Part of learning to build respect, is learning to stop both protective thinking and reactive thinking.
Protective thinking is like, “What do I need to do to keep my partner from getting upset?” This kind of thinking prioritizes short term peace. But it does so at the expense of long term loss of love and connection. It is characteristic of avoidant people, who fear conflict. It is also true of needy people, who fear abandonment.
When treated with disrespect, protective thinkers often try to defend themselves. No matter how much they explain however, it only gets them more disrespect. This is because explaining is a needy behavior that rewards, rather than stops, bad behavior.
Protective thinking keeps people from demanding respect in the first place, when it would do the most good. They let the disrespectful behavior go on and on until they can’t suppress their feelings any longer. Then, they either explode at their spouse or withdraw into depression. Both are relationship killers.
Using protective thinking is like failing to put out a little fire until it becomes a raging blaze. If you are going to do something, it’s always best to do it as soon as you can.
Reactive thinking is vengeful and leads to an escalations of conflict. This kind of thinking seeks revenge or control. For example,
“Well, I’m just going to do the same to him/her and see how he/she likes it,”
“Because my partner makes me so upset, I’m just going to withhold (talking, money, sex, time, etc.),”
“If he/she can’t talk to me nicely (or do what I want), then I’m just not going to talk at all.”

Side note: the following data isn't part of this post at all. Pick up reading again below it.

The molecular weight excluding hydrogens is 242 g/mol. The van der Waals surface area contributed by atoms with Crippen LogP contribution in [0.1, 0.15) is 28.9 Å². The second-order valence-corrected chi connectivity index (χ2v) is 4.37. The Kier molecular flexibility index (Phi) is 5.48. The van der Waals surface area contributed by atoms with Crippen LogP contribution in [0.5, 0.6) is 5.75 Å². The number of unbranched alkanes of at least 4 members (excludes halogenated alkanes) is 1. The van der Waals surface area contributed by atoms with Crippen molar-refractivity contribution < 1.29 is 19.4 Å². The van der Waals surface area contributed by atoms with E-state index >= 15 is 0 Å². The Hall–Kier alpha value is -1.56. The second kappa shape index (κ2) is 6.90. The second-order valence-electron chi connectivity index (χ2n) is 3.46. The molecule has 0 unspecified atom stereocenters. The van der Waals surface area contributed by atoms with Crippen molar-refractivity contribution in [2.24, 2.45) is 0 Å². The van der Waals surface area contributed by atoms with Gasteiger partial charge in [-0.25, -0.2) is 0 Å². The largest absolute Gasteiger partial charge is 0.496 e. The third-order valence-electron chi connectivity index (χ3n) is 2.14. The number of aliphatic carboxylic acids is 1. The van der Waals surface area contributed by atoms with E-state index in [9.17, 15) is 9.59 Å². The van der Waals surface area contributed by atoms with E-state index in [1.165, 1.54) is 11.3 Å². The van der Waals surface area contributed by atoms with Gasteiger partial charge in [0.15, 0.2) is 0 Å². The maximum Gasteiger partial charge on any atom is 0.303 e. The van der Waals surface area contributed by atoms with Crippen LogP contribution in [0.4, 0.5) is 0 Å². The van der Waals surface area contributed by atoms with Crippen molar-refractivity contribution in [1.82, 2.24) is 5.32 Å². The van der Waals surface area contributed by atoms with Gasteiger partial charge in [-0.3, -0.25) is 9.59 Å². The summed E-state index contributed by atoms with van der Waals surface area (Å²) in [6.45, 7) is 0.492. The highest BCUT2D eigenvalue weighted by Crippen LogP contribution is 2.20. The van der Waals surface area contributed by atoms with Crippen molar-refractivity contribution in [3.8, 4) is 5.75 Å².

Using reactive thinking is like trying to put out a fire with gasoline. Two outcomes are possible. The reactive person either emotionally beats their spouse into submission, or provokes reactivity in their spouse. Both ways lead to loss of love and an eventual end to the relationship.
Neither protective thinking nor reactive thinking can get you the respect which is vital for your relationship. The alternative to protective thinking and reactive thinking is proactive thinking.
Proactive Thinking will Get More Respect
Proactive thinking is neither concerned with avoiding conflict or controlling our partner. People who are proactive ask themselves questions like,
“What can I do?”
“What would a secure person do in this situation?”
“How can I help my spouse desire to treat me better?”
Proactive people very deliberately work to build love and respect over time, rather than reactively, all at once. The process is remarkably similar to good parenting. We don’t try to get our children to make instant changes by being very severe. That would damage our child’s self esteem and our relationship with our child. Instead, we love and nurture our children while putting into place reasonable boundaries.
We never, ever, reject our children. Neither should we do that with our spouses. We work to foster love in our relationship with our spouse. At the same time we maintain line that cannot be crossed. That results in a close and secure marriage.
Having a healthy marriage without personal rules–without boundaries–would not work any better than parenting without boundaries.
There are five major areas to work on to rebuild respect
Some people only need to work on one of these, while other people need to work on all five. Like communication and cooperation, I have never heard anyone regret having spent time working on getting more respect. Note that all of these things are done by the person who is being disrespected.